The last few jobs she had were the same: all fraught with problems in which she was able to turn around into thriving departments. She wanted something with more consistency, security and less chaos and stress.
At one point she said she didn’t understand why she kept getting these types of positions.
I told her it was easy – she was looking for them.
Her first statement was that she wasn’t looking for them, they all seemed like great opportunities but all turned into the same thing.
Once I explained that it was the bad dating cycle we all seem to go through, it clicked.
You see, she is a fixer. A natural caring person who gives more of herself than she asks in return and without even thinking identifies problems and instinctually says, “I can fix that!”
This is a great quality – to a degree. As a recovering fixer, I know of what I am writing here. I’m a fixer. I come from a line of fixers. There wasn’t a stray dog we didn’t take in, a friend who didn’t have a problem we couldn’t help with some ill in the world we thought we could make right.
I fully utilize this quality in what I do now – but temper it with expertise and professionalism.
My problem was I was a fixer in everything in my life. And like many women, I was a fixer in the dating world. Oh, poor little you – so jaded against the world, let me be the one to make the world all better for you. Don’t want a relationship, been hurt in the past, don’t trust people – oh, let me be the one to fix that for you!
Bad boys, problem children, rebels without a cause – whatever you call it, ladies you know exactly what I mean. You thought you could be the one to fix him. Not like you intentionally set out for the buttheads, they just seemed to keep showing up in your life.
Wrong – you actually did intend for them to be there, because that is how you saw yourself, your only value, your only worth so that is what was drawn to you.
The same principle applies to the job world.
If you only see yourself in the fixer role those are going to be the jobs you are drawn to and drawn to you. Even if they do not overtly tell you they are in need of fixing, you just know. Something in you just knows it is a fixer-upper and you see it as all bright sunshine and roses.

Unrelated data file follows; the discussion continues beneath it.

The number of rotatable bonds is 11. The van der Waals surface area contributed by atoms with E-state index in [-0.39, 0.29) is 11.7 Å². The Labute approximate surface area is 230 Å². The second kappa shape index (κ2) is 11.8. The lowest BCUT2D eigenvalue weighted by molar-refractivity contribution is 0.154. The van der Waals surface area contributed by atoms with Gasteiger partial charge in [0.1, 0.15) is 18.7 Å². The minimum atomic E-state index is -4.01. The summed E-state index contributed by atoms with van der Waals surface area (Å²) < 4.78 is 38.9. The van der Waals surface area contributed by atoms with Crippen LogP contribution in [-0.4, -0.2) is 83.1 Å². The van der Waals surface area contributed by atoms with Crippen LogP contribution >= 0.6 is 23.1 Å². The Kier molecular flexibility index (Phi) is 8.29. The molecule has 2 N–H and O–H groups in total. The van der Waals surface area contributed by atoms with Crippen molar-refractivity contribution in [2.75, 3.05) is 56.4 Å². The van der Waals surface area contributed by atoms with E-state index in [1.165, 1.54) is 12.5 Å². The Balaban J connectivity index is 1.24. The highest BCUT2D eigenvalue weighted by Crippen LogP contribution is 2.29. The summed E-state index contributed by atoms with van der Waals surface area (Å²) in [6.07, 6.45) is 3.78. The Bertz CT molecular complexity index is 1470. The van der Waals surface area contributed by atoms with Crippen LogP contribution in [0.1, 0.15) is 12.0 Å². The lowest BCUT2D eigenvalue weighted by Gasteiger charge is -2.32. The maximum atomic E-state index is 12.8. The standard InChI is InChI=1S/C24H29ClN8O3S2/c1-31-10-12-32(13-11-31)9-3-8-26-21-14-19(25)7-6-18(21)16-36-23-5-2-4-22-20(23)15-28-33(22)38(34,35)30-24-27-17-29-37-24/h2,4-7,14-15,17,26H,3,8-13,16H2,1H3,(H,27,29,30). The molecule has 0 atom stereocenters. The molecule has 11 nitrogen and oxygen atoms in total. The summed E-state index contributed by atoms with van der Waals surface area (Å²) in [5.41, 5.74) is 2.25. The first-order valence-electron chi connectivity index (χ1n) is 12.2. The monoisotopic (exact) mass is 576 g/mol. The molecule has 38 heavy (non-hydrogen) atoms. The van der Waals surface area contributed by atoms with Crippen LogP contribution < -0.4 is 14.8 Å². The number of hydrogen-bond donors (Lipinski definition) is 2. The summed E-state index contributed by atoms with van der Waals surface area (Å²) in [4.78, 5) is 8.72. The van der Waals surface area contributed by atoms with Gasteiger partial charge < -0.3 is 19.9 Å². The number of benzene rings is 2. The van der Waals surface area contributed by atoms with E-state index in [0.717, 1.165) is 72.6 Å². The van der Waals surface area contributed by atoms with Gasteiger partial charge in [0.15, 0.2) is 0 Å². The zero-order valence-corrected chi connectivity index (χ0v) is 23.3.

You have more value than that. Oh, and another thing – you can’t fix it. If someone or a company is damaged and determined to be damaged there is not a damn thing you can do about it. You can put a pretty pink band-aid on it but that does little to stop a severed carotid artery.
Start seeing yourself for your total value not just as a savior. Save yourself first by fully appreciating and acknowledging all that you do well and how you do it. Get the overall picture.
It is nice to be needed – it is a wonderful feeling. However, it is not the basis and only factor for a healthy relationship – business or professional. It is not healthy for you or them. From what I have heard, observed and read is healthy relationships are based on mutual benefit, give and take, as well as respect.
What is it that you truly want in a healthy work relationship? How can you contribute and what can you receive that you need? What can you bring to the table and how can you grow within the organization? What do you want to be doing and what will you not tolerate? What do you want, not just what can you give.
These are important questions you need to ask yourself and then actually answer them.
Once you see yourself as a contributor, not the driver of the whole thing, you can change your mindset about the relationship and the jobs you seek. This in turn will help you read between the lines to identify and eliminate the fixer-upers, as well as draw the right positions to you.
If you don’t want anything serious or want to have any real emotional commitment then by all means continue to do your fixer-up projects. But if you are ready to settle down for a real, committed relationship then figure out what makes a solid, long-lasting partnership.
Make that a priority, realize you are worth it and set your mind to it.
Lisa K. McDonald, CPRW